Find more details about this placement on the World Unite! Website:

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7 ways how to wear a Kanga

… did you know that there are several ways how to wear a Kanga, a traditional dress of women in Zanzibar and Tanzania? It’s hard not to fall in love with these colorful garments! Our participant Maike shows you how to wear a Kanga, depending on the occasion! 


Kangas are colorfully printed cotton fabrics worn by many women in the African Great Lakes region. In the eastern part of the region, the Kanga are usually printed with Swahili sayings or phrases.

Depending on the occasion, there are different ways of how to wear and tie the Kanga.

Maike presents 7 different styles used by women in Zanzibar:

Click on the photos to learn which occasion Maike is wearing her Kanga for!


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My medical elective in Tanzania in one word…

Medical student Claudia from Canada completed her elective placement at a hospital in Moshi/Kilimanjaro. She sums up her experiences in Tanzania in just one word: 

If I had one word to describe my medical placement in Moshi, Tanzania, it would be „eye opening“. I went into this placement not really knowing what to expect… My main goal was not so much to widen my medical knowledge but rather gain perspective into how things are done in a developing country with limited resources. I can safely say that this elective far more exceeded that goal. I think my biggest barrier was not speaking the local language and feel I would have been able to contribute so much more if I would have been able to. Nonetheless, the staff was lovely and very happy to teach us and show us their ways. The local coordinators were amazing and really made us feel safe and at home in Moshi. I loved that they included us into the local traditions. I really enjoyed learning how to cook local dishes and getting a peak at what life is really like in the local villages. A big thank you to the whole team at World Unite! for making this possible!

Claudia, Medical Student

Visit us on our website for further information about our internship options in medicine, nursing and therapies in Tanzania!

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Social Work internship in Tanzania: Marie at the Lutindi Mental Hospital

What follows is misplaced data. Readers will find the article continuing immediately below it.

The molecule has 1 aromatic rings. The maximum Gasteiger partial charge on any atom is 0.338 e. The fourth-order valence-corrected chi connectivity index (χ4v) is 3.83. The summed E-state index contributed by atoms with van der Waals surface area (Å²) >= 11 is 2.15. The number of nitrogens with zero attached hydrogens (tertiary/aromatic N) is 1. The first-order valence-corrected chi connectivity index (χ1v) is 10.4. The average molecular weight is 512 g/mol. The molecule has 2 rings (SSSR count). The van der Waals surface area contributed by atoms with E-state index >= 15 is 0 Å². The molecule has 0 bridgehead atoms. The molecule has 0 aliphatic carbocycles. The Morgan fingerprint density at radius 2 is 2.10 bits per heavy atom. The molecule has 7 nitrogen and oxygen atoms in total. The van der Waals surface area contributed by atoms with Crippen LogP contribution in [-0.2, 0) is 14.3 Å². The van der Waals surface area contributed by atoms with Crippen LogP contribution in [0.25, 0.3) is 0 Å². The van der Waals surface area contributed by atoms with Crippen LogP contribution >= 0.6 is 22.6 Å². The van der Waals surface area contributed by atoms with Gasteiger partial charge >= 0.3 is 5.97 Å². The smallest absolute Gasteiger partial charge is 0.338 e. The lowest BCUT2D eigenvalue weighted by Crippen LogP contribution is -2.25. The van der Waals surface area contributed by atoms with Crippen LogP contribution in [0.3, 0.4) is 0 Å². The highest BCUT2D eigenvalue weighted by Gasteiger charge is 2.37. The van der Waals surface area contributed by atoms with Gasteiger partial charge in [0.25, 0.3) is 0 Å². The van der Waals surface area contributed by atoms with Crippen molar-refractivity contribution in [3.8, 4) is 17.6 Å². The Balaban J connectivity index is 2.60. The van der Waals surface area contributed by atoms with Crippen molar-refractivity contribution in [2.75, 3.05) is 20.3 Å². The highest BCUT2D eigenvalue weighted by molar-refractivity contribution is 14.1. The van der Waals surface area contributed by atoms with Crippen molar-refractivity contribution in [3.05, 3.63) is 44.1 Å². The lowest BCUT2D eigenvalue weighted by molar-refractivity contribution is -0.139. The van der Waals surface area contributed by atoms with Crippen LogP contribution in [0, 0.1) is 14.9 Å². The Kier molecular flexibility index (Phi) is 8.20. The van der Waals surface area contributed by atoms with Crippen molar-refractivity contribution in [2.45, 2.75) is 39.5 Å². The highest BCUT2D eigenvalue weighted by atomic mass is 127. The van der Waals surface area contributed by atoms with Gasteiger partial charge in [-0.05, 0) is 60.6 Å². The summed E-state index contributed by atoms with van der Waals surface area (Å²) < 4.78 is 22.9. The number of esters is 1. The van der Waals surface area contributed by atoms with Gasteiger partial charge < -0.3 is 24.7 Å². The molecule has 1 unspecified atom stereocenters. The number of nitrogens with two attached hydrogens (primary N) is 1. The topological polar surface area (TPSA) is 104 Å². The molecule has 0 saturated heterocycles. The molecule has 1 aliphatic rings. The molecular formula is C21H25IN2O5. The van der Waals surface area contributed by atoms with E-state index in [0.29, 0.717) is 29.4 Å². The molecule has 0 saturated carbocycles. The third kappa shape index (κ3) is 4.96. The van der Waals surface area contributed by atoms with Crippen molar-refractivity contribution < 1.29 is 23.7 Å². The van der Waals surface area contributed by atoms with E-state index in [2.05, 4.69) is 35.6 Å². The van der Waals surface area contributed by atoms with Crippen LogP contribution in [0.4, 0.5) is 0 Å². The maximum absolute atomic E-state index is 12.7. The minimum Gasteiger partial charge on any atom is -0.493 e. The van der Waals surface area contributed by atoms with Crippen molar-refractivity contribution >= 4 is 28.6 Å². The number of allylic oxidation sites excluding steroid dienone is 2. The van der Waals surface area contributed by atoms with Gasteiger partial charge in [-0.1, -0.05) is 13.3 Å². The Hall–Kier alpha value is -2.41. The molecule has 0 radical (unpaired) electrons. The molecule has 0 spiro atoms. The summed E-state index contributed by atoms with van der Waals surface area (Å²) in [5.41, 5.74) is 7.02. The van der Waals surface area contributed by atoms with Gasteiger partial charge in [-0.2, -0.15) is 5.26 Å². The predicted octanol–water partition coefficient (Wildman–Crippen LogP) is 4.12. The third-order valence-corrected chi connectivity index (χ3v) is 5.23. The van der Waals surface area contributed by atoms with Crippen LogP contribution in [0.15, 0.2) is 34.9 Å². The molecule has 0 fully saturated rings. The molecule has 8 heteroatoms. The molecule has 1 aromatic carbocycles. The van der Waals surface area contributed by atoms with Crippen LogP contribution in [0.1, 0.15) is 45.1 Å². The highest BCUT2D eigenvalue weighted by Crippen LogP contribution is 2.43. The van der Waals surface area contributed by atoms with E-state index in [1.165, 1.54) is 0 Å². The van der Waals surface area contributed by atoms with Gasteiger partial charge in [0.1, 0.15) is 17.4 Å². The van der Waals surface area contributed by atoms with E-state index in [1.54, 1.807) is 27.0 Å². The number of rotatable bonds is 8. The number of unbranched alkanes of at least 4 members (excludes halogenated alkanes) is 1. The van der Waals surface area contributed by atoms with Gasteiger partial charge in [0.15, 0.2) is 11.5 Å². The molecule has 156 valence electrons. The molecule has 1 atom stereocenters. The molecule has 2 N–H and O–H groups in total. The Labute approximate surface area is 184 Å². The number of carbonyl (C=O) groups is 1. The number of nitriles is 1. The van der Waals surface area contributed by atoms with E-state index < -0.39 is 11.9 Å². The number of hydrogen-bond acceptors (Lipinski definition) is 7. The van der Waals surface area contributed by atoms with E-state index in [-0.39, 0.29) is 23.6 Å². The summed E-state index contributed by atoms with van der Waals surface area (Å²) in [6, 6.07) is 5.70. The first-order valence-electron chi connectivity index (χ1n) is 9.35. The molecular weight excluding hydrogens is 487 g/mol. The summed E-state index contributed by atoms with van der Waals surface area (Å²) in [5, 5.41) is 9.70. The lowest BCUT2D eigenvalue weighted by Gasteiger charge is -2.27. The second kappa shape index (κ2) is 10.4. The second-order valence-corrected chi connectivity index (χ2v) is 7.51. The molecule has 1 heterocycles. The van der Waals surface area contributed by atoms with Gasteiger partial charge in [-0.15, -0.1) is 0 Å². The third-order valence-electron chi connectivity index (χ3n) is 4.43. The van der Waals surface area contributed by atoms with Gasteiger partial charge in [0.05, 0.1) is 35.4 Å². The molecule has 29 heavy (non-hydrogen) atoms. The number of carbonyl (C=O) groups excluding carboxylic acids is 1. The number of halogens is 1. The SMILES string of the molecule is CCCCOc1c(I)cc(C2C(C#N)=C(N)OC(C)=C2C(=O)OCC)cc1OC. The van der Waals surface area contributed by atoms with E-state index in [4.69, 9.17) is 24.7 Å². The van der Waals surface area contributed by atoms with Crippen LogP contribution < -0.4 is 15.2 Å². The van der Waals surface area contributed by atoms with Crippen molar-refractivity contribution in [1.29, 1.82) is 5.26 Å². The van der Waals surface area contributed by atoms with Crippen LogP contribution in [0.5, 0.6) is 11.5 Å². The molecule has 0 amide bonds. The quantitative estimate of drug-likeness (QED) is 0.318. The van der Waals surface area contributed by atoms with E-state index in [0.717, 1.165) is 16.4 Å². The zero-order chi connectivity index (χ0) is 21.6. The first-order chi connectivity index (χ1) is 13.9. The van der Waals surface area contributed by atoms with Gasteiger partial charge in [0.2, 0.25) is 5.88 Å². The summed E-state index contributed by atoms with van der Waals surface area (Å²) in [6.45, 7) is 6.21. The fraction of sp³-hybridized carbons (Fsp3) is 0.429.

What do culture and psychology have in common? This question is answered by Marie, who recently completed a social work internship at the Lutindi Mental Hospital in Tanzania. You can read about her experiences here:

I have now been interning for almost one month at the Lutindi Mental Hospital, which is located in the idyllic Western Usamabara Mountains of the Tanga region in Tanzania. An almost one-hour, exciting Pikipiki ride over the steep and winding gravel track up from Korooge, leads you past just a few villages and directly to the clinic, which is located almost at the top of the mountain. At the hospital, more than 70 patients with mental illnesses are currently being treated by a multi-professional team.

The work here is very diverse and at the beginning I was thoroughly informed about everything worth knowing. It is striking and interesting how a mental disorder can be influenced by the predominant religious believes or superstitions of a culture. The direct patient contact varies due to the language barrier, however, many patients also have (good) English skills.

Because of the hospital’s remote location I feel that I am more in touch with the people here, their culture and the everyday life, because one is naturally part of it. That way I automatically learned the language basics as I constantly hear them around me. With some people, Swahili even is the only way to communicate. I have made lots of positive experiences with the local people here and am always touched by the warmth and openness of the Tanzanias.

Curious to learn more about this option? Click here

Our World Unite! intern Martine from Switzerland completed an internship at the Lutindi Hospital as well. You can read of her experiences here